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Guest editorial: design, modeling, sensing, actuation and control for micro/nanoscale systems

  • Hamid Reza KarimiEmail author
  • Mingyang Xie
  • Youmin Zhang
Editorial
  • 169 Downloads

Micro/nanoscale systems (MNSS) have been drawn much attention in control field recently due to its significance in various biomedical engineering applications. With the trend toward automation of the manipulations involved in biomedical engineering applications, developing an autonomous control MNSS is essential and urgently required. Furthermore, advanced design, modeling, sensing, actuation and control techniques are crucially important for the development of MNSS that can achieve biomedical processing with high speed, throughput, precision, and complexity. With the advances in micro-electro-mechanical systems (MEMS), robotics, and automatic control, it is opportunistic to exploit them for the benefit of the achievement of MNSS with high precision, complexity, and reliability.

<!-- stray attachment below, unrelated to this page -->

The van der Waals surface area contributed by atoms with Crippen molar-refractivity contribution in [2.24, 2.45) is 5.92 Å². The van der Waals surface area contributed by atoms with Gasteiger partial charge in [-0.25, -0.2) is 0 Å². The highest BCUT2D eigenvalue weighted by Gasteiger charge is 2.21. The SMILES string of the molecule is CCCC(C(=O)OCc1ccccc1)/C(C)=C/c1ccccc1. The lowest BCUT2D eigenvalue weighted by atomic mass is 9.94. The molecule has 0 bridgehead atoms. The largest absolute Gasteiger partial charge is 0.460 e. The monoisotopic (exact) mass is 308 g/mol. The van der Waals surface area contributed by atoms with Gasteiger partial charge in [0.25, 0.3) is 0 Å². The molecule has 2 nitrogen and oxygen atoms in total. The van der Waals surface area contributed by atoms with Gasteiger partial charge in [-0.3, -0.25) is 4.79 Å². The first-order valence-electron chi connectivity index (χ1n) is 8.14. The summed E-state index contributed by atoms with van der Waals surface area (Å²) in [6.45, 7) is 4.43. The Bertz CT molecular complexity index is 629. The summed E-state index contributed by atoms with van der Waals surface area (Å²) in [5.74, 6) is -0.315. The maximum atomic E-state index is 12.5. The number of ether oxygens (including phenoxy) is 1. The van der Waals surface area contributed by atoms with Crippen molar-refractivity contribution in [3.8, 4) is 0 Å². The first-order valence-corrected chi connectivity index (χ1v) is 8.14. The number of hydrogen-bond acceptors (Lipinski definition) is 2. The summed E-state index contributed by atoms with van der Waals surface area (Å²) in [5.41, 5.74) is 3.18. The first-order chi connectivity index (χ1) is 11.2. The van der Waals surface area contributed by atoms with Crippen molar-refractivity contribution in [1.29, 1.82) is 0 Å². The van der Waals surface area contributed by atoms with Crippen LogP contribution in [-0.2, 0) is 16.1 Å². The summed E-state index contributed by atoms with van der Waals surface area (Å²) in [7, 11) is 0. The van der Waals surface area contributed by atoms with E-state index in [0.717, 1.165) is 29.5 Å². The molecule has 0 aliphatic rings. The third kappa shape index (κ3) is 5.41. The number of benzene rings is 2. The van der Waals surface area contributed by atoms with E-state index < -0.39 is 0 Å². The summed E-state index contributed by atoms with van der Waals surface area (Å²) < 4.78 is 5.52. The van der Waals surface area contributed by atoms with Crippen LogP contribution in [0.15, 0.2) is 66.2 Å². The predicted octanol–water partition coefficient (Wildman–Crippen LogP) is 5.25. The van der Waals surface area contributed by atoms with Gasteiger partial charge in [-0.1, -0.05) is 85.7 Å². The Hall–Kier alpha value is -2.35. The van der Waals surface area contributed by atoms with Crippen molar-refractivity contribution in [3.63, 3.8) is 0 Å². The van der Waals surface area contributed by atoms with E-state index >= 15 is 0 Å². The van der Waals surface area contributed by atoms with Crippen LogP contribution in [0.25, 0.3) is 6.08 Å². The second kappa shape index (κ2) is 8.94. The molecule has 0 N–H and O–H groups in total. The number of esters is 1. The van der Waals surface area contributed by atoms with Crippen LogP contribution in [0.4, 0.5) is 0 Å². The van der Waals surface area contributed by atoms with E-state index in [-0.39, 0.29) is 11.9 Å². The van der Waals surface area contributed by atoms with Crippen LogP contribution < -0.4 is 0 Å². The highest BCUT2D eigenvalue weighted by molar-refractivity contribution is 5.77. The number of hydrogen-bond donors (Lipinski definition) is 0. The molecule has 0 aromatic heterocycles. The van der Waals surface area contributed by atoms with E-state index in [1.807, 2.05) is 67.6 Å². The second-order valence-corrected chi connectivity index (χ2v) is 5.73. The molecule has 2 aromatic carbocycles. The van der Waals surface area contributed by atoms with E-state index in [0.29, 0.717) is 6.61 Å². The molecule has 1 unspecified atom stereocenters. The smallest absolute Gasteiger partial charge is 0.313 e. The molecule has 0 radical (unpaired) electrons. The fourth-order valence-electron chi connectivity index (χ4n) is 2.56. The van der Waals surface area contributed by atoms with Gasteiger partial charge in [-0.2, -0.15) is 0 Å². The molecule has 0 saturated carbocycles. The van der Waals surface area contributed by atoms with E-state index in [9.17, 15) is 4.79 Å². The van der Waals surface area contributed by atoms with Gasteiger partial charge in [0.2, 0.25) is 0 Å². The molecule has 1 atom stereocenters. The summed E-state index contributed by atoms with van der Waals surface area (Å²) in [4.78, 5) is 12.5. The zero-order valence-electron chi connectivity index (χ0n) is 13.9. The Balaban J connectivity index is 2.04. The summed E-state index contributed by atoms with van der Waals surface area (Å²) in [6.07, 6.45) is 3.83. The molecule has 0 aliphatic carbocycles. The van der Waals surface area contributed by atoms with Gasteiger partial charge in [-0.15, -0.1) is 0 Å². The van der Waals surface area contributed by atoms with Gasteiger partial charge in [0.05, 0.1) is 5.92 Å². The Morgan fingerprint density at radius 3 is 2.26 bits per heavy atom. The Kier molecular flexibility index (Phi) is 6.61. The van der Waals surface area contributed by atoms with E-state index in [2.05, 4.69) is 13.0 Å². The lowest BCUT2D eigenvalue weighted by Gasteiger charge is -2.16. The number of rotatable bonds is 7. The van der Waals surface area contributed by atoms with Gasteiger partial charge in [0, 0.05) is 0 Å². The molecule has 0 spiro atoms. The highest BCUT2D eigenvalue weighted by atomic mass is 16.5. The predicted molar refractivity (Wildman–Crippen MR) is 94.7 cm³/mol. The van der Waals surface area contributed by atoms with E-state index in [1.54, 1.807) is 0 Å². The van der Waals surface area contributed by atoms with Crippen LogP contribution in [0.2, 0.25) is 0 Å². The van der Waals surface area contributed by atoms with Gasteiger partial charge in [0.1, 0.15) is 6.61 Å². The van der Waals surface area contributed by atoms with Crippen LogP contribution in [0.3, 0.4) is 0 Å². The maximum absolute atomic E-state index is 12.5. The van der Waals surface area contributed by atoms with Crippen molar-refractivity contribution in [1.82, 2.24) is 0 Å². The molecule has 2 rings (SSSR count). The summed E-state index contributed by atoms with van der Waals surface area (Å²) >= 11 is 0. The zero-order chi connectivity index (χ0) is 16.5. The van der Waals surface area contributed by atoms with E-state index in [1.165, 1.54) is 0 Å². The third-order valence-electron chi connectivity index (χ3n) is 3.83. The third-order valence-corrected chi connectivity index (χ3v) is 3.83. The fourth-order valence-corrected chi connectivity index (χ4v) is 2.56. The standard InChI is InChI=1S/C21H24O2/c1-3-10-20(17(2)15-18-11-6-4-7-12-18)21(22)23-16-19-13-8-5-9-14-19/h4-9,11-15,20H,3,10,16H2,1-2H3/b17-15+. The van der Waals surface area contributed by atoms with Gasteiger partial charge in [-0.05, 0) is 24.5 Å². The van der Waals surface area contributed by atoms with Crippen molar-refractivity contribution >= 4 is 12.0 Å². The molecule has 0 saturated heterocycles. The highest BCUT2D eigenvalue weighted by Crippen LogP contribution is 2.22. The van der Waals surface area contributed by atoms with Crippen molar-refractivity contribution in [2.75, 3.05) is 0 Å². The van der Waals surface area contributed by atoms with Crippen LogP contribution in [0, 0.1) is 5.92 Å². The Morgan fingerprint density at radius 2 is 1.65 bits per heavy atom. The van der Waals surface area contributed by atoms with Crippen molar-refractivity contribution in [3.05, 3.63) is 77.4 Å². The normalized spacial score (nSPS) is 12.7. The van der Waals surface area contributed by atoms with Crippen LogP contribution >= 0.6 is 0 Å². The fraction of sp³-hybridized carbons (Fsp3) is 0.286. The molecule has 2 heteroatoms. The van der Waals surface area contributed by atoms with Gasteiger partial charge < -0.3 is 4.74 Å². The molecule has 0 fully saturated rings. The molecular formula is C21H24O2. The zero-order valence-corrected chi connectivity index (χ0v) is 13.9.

Main intention of this special issue is to provide a premier international platform for wide range of professions including scholars, researchers, and engineers to share the latest advances in design, manufacturing, sensing, actuation, modeling, and control of MNSS. With a stringent peer review process, there are 9 papers accepted by this special issue, which are covering the following aspects: design for MNSS, modeling and control of MNSS, as well as biomedical applications. A summary of the accepted papers is discussed as follows:

1 Design of MNSS

Design of MNSS plays a cornerstone role in MNSS. Various platforms have been developed for the achievements of micro/nanomanipulation over the past few decades, including MEMS, dielectrophoresis (DEP), magnetic field driven methods, optical field methods, hydrodynamic methods, and acoustic waves, etc. In the paper entitled “Design and control of a piezo-actuated microfeed mechanism for cell injection”, the authors developed a novel microfeed mechanism for cell injection driven by a piezoelectric actuator (PEA) fulfill the requirement of a precise cell membrane puncture.